Declaration Expressions and Static Using in C# 6.0

One feature considered and ultimately not added to C# 6 was declaration expressions.

In the previous post, inspired by The Future of C# talk at GOTO, I looked at Primary Constructors. This post is about two nice little improvements in C# 6.0 called Declaration Expressions and Static Using.

As usual let’s start by looking at a piece of code:

To check if the string value is a bool, we use the bool.TryParse method, which returns true if the string can be parsed as a bool. The parsed value is set on the out parameter named result.

Having to declare the result bool outside the scope of the if-else always bugged me. With Declaration Expressions the future suddenly seems brighter:

It may be hard to spot other differences than the missing declaration of result, but take a closer look just after the out keyword. A new var keyword crept in between out and result, declaring the result bool in the scope of the if-else only. Please also notice, that the result variable is now only accessible inside the if-part, but also the else-part.

Not surprisingly the decompiled code looks similar to the first example:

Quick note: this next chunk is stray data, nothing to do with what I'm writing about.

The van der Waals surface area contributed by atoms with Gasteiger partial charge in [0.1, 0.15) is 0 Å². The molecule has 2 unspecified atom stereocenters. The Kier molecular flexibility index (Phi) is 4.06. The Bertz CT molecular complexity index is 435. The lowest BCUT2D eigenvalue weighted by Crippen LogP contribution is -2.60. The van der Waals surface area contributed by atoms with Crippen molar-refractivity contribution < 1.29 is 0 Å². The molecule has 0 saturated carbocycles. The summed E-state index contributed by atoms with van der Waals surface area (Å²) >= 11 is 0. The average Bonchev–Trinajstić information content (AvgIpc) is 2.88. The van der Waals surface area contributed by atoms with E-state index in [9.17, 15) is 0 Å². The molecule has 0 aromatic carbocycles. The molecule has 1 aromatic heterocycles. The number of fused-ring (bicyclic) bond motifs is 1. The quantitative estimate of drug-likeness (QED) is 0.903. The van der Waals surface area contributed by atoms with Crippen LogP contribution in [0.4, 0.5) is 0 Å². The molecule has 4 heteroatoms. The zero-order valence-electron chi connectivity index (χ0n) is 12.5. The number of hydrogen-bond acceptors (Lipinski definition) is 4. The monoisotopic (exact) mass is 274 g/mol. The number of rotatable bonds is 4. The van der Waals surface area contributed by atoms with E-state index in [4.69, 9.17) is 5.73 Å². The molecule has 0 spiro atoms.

Before we wrap up, let’s spend just a second looking at another new feature of C# 6.0: Static Using. I began my career coding Java, but shifted towards .NET back in 2006. A couple of years ago, I had to write some Java code (don’t ask) and one of the new features which had been introduced in the Java language since I left it where Static Imports. After my quick Java endeavors, I actually missed Static Imports in .NET, why I’m happy that we now get Static Using. To boil down, static using let you import static methods from other types directly into your current class. Let’s look at how we can improve the bool example to utilize static using:

We start by declaring a new using statement. Unlike your normal using, the static using actually resolves to a type name and not a namespace, in this case the Console type. When utilized, all of the static members of Console are available to our current type, making it possible to execute WriteLine without having the prepend it with Console. The used type needs to be declared static itself, which means that you can’t declare a using of a non-static class, even it contains static methods. This makes it ideal for utilities like Console and Math.